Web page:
|Title||SMART -- Expanding Array of Low Cost Magnetometers|
|Publication Type||Conference Proceedings|
|Year of Conference||2022|
|Authors||Petit, N, Chi, P|
|Conference Name||HamSCI Workshop 2022|
|Conference Location||Huntsville, AL|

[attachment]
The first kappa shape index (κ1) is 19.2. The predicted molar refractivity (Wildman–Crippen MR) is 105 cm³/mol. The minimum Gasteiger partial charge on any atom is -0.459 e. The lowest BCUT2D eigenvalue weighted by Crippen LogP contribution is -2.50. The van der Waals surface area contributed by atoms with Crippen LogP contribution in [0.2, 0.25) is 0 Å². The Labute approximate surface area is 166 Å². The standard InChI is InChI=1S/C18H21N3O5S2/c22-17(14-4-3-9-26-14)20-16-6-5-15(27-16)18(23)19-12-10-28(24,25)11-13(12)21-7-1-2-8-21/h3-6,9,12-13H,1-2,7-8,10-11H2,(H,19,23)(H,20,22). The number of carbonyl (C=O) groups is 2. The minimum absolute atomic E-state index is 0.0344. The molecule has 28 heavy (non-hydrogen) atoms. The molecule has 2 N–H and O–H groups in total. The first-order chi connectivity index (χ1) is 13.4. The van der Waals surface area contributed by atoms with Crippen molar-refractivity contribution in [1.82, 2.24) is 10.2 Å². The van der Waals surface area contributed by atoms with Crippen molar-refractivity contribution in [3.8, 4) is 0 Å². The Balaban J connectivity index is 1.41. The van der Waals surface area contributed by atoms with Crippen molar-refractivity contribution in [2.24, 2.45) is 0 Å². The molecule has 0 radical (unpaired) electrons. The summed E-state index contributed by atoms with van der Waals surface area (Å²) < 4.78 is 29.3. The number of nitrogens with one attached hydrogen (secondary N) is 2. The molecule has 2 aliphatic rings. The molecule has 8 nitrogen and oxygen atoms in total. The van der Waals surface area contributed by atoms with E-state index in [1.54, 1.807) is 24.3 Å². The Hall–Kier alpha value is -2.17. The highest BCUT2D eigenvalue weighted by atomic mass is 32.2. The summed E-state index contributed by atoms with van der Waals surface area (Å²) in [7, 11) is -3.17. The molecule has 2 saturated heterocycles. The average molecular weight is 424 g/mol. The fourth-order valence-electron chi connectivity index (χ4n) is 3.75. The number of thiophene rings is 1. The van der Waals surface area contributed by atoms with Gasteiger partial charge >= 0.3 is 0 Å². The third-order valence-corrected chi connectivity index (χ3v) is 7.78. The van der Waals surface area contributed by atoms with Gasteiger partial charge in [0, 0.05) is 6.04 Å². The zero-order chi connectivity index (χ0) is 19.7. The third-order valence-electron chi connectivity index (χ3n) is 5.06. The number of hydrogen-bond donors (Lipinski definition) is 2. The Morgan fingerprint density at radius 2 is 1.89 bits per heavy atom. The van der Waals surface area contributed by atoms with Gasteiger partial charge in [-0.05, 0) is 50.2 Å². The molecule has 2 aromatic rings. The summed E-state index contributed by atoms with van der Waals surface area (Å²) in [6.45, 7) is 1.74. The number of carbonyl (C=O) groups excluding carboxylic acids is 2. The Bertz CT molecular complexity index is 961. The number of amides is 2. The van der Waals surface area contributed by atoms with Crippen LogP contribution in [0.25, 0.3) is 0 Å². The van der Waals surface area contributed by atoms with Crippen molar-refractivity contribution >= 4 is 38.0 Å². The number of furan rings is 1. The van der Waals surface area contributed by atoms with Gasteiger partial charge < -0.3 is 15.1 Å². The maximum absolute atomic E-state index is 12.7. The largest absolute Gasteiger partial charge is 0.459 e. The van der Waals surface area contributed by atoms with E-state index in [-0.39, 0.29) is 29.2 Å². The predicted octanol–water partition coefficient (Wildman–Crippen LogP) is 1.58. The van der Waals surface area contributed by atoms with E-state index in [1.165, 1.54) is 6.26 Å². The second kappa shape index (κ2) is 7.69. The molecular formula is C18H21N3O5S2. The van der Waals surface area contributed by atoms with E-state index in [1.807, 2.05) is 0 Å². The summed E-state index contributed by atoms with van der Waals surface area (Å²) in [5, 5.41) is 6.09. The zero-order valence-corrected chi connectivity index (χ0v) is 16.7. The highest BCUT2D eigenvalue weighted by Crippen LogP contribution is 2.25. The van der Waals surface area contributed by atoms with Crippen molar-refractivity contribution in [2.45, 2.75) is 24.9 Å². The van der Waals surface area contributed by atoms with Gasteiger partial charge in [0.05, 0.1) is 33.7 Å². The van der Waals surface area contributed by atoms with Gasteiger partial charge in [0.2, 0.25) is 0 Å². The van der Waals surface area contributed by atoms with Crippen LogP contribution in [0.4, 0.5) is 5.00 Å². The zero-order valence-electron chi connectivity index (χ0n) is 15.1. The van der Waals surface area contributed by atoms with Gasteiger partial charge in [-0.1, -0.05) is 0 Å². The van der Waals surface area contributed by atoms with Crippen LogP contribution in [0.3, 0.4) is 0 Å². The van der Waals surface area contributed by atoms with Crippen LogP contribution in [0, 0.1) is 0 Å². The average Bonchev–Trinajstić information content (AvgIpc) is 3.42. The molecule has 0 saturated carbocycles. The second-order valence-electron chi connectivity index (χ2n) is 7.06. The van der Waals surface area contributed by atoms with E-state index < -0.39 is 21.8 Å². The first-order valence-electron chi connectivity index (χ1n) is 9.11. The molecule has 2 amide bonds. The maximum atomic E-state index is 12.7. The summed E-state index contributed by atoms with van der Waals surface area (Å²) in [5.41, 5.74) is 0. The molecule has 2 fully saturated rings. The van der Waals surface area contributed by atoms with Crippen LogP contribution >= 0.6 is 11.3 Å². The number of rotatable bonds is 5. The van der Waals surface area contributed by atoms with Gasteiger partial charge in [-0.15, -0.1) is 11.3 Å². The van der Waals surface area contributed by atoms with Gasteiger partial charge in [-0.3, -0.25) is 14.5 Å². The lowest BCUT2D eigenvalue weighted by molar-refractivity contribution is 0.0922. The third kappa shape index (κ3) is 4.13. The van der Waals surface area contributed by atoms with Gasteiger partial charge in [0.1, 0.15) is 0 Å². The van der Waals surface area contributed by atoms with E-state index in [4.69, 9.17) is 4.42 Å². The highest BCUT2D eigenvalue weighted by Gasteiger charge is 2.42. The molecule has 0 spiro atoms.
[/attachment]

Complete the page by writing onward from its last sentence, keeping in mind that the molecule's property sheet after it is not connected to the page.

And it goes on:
The SMART (Surface Magnetic Assessment in Real Time) Network is a collection of 14 UCLA ground magnetometer systems across the US. Our main objective is to investigate outstanding questions in both travel-time and normal-mode magnetoseismologies. These detectors are very effective but expensive to build and maintain. SMART is a project to spread sensors to schools and perhaps private individuals. Broader impacts include training students in magnetic field measurements and geospace science. This provides outreach activities to schools hosting SMART systems and will provide SMART magnetometer data collected in the contiguous US to the public. 2020/2021 was time to investigate various solid state and coil systems to find detectors robust, simple, quiet and precise enough to give us reasonable measurements. Solid state and coil systems were built and compared. Finally, two systems met our requirements: RM3100 and FLC-100 coil sensors. Buried in the ground (away from temperature changes and movement) the two sensor systems compare favorably to the Falcon Search Coil system used here for the past 11 years. We will show comparative data in quiet and active times. We also discuss the various sensitivities of these sensors to electronic and temperature changes. We present a simple Raspberry Pi system that samples each of these detectors and uploads the data to google and adafuit.com clouds. We present details on construction and wiring of the system. Especially important is how to insulate and bury sensors to they see real magnet changes. Also presented will be estimated costs and availability of components. Our goal is to provide a simple and low-cost system for local measurement of the geomagnetic field. Additionally, the SMART team has restored many of the original UCLA sensors to operation and begun collection of data. As others build similar systems, we hope to bring many sensors into our array.